And I disagree with the poster who feels design patterns only warrant a lecture or two.  I would have benefitted greatly from a semester devoted to the GoF book, combined with the Fowler book.  These should be presented as depth concepts, not breadth.  Patterns need to be internalized far more deeply than say sorting algorithms.

ODN
Saturday, January 18, 2003

don't be such an idiot, schooled.

it's not that -you- would pay for it, it's what does the person doing the hiring wish that the new grads already knew.

sammy
Saturday, January 18, 2003

It'd be amazing if they taught something that you could directly use.  I just graduated not too long ago and they never mentioned design patterns or refactoring or anyting like that.  I had learned and used them on my own but not because of school.  Granted, I wasn't a CS major, but I did take some programming classes that dealt with database programming and even OO. 

I'm still in my college town.  I wish they would teach a good SE course like we are talking about here that Alumni could go take.

Jonathan A.
Saturday, January 18, 2003

This course sounds more like Software Buzzword Engineering to me.

Pavel Levin
Saturday, January 18, 2003

Your course seems more an 'Applied Software Engineering' course than else, but nonetheless, I would be the first to attend.
In my university ( http://www.unica.it ) we do have a course where XP is teached (on par with Smalltalk), but both Refactorings and Design Patterns are just hinted. I had to learn Patterns by myself, and to bug my teacher till he let me attend a tutorial on Refactoring by Fowler himself.
Also, my final ssignment for that course was to build a web tool for managing an XP project, using an XP process.

Giovanni Corriga
Sunday, January 19, 2003

I doubt that optmisation is taught in many Uni SE courses these days. For most people that kind of thing would be wasted because you don't get to do it in RL. Some areas (embedded, graphics, etc) it is common, but in my experience most companies won't allow its engineers to sit around and twiddle to get an extra point of performance, whereas in the areas I mentioned it is often necessary in order to get the software to fit into the constraints (speed, available memory, etc).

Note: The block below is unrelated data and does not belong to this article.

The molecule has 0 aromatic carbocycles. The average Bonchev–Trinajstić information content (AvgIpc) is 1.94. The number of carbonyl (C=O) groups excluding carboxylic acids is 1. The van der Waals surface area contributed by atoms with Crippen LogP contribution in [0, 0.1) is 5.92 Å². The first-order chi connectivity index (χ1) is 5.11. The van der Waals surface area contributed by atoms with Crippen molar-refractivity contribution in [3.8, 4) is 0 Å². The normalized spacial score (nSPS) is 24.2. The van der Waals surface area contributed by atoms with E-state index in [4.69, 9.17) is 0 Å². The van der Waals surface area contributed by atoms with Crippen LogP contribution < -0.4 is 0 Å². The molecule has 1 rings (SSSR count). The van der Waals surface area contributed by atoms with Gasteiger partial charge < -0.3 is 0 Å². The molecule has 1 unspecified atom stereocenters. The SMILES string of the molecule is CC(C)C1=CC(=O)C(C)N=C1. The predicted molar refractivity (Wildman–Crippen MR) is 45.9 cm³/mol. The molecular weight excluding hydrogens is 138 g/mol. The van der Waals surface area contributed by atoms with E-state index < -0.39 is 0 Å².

Monday, January 20, 2003

I think the elements of the course I've laid out would be a follow on to basic "how to program"  course.  This style of programming is what distinguishes a professional from a ...not sure what term to use here.  I've coined the term ICIC which stainds for I Code in C, meaning people that code in OO languages without taking advantage of the OO sturcture.  But even in C there is organized and there is disorganized.  There are well though design patterns visible in both the Linux Kernel and GTK+ code I've examined.

Is it Buzzword compliant?  Nah, there are sload of current bozzwords we haven't even mentioned.  Is Design Pattern a Buzz word, perhaps amongst managers it is.  But when my coworker and can cut a conversation short by talking about "Repository Pattern" as happened this morning, they obviously have value. 

Applied Software Engineering seems a little redundant, don't you think?

Adam Young
Tuesday, January 21, 2003

Teaching XP is good. My university still explains the waterfall ..

Evgeny Goldin
Wednesday, January 22, 2003

I think that instead of studying XP you should "reverse engineer" it and find the problems it's trying to solve.

You can argue over the solutions, but they do address serious problems.

Stephen Jones
Wednesday, January 22, 2003

>Applied Software Engineering seems a little redundant, don't you think?

I dunno. In my uni, the 'Software Engineering' course is quite theorethical. You know, process models, cost estimates, risk management... not the kind of things that a student may immediately use. Design patterns and refactorings, on the other hand, are more "hands on" topics. So, I think 'Applied' is justified.

Giovanni Corriga
Wednesday, January 22, 2003

Antoher thing has come into my mind: what about adding CRC cards to the course?

Giovanni Corriga
Wednesday, January 22, 2003

I personally have never used CRC cards.  How would you suggest they be added to the course? 

Adam Young
Wednesday, January 22, 2003

CRC cards are quite useful when designing a system, for they allow a rapid individuation of the key objects of the system. You may use them to explain the design patterns (using CRC cards instead of the Booch's diagram used in the Gang of Four book), or when analyzing existing code.

For more info on CRC cards, see

http://c2.com/doc/oopsla89/paper.html

http://c2.com/doc/crc/draw.html

Giovanni Corriga
Thursday, January 23, 2003

*  Recent Topics

*  Fog Creek Home